Port of Newcastle (Extinguishment of Liability) Bill 2022

13th October 2022

Port of Newcastle (Extinguishment of Liability) Bill 2022

Greg Piper – Member for Lake Macquarie

Mr Speaker I’m pleased to bring the Port of Newcastle (Extinguishment of Liability) Bill to the House.

It’s a simple bill with a simple intent, but that simplicity belies the fact that it’s passage will provide profound benefits to NSW into the future.  The intent is to fix a very bad deal brokered by a former government to the great detriment of the State’s economic potential and in particular that of Northern NSW and the Hunter Region.

It was a deal that has become a deadweight on the State’s future, and it was a deal that put the Hunter’s potential into a straitjacket in order to deliver a short-term windfall.

Mr Speaker I need to take the House back to 2013 where it all began. That’s when then Premier Mike Baird set out to privatise all three of the State’s public-owned ports at Newcastle, Port Kembla, and Port Botany.

It was a deal which netted the Government an extraordinary $6.82 billion. It was a staggering result, but as is often the case with these things, the devil was in the detail.

A consortium called NSW Ports, which included a sovereign wealth fund of the Abu Dhabi government, purchased a 99-year lease deal on Botany and Kembla for $5.07 billion in 2013.

The following year, a 99-year lease on Newcastle was sold to a consortium called Port of Newcastle for $1.75 billion.

What wasn’t clear at the time was the reason NSW Ports was willing to pay so much for Botany and Kembla was because they were essentially given a monopoly on container trade in and out of the State for the next 50-plus years.

This didn’t happen by accident. It later emerged that NSW Ports had lobbied the Government for the sweetest of deals, locking out competition on containers until 2065. It drove up the sale price for obvious reasons and it was gladly accepted by a government with dollar signs in its eyes and little regard for the long-term impacts on the State, on regional NSW, on regional industry and farmers, and on the world’s biggest coal port in Newcastle.

The deal put a cap on the number of containers which were allowed to come into and out of Newcastle. Anything over 30,000 units a year at that time would trigger a compensation clause which is estimated to cost about $100 per container. That money was to be collected by the Government and paid to NSW Ports as compensation.

It's my very firm view, and certainly the view of most in Newcastle and beyond, that that clause constitutes a considerable restriction on free trade, is anti-competitive and creates a monopoly for NSW Ports to the detriment of the Hunter and other regional areas north of Sydney.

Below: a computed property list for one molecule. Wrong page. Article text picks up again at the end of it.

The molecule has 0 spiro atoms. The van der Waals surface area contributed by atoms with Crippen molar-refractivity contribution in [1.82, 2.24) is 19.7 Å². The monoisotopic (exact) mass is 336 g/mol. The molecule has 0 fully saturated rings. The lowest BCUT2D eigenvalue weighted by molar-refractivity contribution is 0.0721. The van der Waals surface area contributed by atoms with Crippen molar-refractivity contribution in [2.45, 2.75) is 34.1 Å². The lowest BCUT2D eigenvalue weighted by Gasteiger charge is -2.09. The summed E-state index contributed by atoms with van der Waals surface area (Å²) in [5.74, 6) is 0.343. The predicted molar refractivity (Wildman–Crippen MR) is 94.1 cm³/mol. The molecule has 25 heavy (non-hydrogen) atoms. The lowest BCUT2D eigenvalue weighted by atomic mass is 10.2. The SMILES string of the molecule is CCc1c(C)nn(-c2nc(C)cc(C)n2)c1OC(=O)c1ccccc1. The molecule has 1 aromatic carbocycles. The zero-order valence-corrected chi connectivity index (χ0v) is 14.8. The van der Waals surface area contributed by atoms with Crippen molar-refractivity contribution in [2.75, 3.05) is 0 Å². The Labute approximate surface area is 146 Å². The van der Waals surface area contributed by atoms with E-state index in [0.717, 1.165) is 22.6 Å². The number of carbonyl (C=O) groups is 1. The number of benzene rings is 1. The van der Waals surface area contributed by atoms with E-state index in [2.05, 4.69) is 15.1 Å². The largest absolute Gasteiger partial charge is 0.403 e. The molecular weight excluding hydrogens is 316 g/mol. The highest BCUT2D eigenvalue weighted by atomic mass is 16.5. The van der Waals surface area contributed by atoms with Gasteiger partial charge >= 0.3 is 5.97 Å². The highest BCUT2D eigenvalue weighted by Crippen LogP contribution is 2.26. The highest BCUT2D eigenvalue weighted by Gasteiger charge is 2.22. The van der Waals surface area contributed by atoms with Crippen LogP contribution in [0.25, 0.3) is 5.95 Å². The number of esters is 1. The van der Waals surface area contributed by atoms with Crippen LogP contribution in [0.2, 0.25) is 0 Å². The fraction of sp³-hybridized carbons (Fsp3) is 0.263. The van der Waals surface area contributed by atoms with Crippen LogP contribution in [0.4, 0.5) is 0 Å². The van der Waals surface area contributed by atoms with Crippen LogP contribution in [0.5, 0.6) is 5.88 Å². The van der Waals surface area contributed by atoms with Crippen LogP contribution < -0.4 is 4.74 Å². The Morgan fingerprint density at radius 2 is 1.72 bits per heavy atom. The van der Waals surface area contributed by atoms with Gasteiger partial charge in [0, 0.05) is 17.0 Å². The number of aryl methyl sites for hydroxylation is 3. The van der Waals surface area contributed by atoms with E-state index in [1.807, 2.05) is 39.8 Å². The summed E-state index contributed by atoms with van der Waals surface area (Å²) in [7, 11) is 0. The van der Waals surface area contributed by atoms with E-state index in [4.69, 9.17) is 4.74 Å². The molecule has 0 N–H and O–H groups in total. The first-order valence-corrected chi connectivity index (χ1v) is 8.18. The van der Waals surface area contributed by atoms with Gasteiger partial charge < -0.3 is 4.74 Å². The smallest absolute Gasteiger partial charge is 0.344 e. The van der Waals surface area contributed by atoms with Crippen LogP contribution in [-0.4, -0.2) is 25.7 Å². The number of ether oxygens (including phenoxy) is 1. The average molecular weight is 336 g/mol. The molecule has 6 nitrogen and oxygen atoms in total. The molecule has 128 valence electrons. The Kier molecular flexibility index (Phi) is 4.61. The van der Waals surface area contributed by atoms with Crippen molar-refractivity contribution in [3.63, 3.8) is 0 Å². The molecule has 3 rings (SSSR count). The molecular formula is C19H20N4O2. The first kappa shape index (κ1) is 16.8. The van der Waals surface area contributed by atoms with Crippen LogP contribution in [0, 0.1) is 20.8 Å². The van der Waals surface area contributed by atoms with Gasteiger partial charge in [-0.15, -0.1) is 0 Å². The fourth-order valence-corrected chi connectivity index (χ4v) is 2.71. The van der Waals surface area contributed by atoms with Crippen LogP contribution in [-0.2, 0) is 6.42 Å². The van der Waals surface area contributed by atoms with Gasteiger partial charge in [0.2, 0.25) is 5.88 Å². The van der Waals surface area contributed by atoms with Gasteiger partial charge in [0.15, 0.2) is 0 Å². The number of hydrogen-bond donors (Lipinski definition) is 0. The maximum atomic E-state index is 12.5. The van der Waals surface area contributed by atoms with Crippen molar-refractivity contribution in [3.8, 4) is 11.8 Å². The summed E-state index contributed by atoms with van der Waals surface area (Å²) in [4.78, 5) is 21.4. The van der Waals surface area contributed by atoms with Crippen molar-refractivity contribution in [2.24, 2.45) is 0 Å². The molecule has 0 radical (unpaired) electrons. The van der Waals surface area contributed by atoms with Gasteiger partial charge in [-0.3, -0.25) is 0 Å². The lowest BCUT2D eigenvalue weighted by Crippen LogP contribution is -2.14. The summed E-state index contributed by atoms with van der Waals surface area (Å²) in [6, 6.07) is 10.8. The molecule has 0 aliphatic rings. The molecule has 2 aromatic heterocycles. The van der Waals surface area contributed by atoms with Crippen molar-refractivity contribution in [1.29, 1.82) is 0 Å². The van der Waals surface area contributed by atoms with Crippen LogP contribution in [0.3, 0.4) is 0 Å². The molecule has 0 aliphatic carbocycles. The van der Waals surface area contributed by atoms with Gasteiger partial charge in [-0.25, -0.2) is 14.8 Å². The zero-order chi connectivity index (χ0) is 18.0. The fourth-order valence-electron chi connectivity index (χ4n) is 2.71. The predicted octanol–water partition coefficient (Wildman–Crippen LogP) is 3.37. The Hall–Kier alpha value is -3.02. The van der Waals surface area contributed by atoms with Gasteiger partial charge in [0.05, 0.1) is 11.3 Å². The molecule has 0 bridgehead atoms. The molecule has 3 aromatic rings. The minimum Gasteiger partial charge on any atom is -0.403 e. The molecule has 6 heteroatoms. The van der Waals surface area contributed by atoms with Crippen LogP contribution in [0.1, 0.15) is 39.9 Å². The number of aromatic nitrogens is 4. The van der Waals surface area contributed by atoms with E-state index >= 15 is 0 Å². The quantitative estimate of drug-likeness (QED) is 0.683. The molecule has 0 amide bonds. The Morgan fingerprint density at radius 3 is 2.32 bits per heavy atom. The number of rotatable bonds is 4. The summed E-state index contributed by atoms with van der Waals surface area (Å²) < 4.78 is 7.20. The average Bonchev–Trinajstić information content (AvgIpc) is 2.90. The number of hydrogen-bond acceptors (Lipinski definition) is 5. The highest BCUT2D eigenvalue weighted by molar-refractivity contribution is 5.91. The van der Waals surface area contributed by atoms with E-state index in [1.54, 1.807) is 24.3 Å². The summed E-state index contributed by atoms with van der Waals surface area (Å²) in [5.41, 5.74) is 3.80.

The competition watchdog, the ACCC agrees. It began preparing a legal case but for the next four years it was unable to name the State Government as a party to the case because of a technicality in competition law. That case remains under appeal in the Federal Court today with the ACCC arguing that the anti-competitive parts of the deed should be ruled illegal.

ACCC chair Rod Sims said, and I quote: “We consider that the purpose of the compensation provisions entered into at the time the State privatised the ports of Botany and Kembla was anti-competitive.

“We remain concerned that the Port Commitment Deeds will effectively hinder or prevent the development of a competing container terminal at the Port of Newcastle for 50 years (and that) is a matter of significance for the Australian economy.” Unquote.

The Productivity Commissioner went further. The recent draft report on our maritime logistics by Commissioner Stephen King estimated that inefficiencies in Australian ports are currently costing more than $600m a year, with more than half of that directly related to inefficiencies in NSW and specifically around Port Botany.

Commissioner King said, and I quote: “Artificial barriers like the one faced by the Port of Newcastle…make no sense and should be removed.” Unquote.

Mr Speaker, we have ample evidence to show that delays, shortages, and high costs are biting this State and local communities hard.

All those reports you read about a shortage in building products and supplies are due in large part to port delays. All those Christmas presents and goods you buy online from overseas take months to arrive because of delays at our ports and the transport logistics around them.

All those exporters you hear from in your local electorates who are having trouble getting their produce or products to international markets are largely in that position because of inefficiencies at our ports.

This Bill will go a long way towards fixing those problems.

What the Federal Court of Appeal may say about the Government’s ability to do the deal it did in 2013 remains unknown, but there is likely no doubt among the fair-minded people of NSW that the deal was done deliberately to drive up the sale price of Botany and Kembla to the disadvantage of Newcastle, market competition and the ability to ensure the most efficient container logistics in NSW.  This sadly, was about the short-term.

This short-term thinking has had significant impacts on primary producers, on regional manufacturers and other businesses who are trying to get products to international markets.

While coal exports remain very strong in the Hunter Region and continue to deliver billions of dollars’ worth of revenue to the State accounts every year, everyone knows that those billions are not going to keep rolling in forever as demand for thermal coal overseas diminishes in the decades ahead.

That’s why the Government has a responsibility to the people of Newcastle, Lake Macquarie, and the Hunter Region to enable existing industry to diversify, transition, and prepare for the future.

And that is what Port of Newcastle is trying to do.

Port of Newcastle has proposed a new container terminal which will accommodate ships that are too big to dock at existing ports, but investors are unwilling to commit because of uncertainty over the existing deed and the penalty clauses which could make building the terminal uneconomical.

Mr Speaker, along with other members here, I’m not going to sit back any longer and watch thousands of jobs disappear in the Hunter Region because of a dubious deal which puts a handbrake not just on the Hunter’s future, but the future of this State.

And I’m not going to sit back and watch billions of dollars’ worth of new investment be lost to the Hunter Region so we can enshrine a monopoly in Sydney and Wollongong, and nor should anyone else in this House.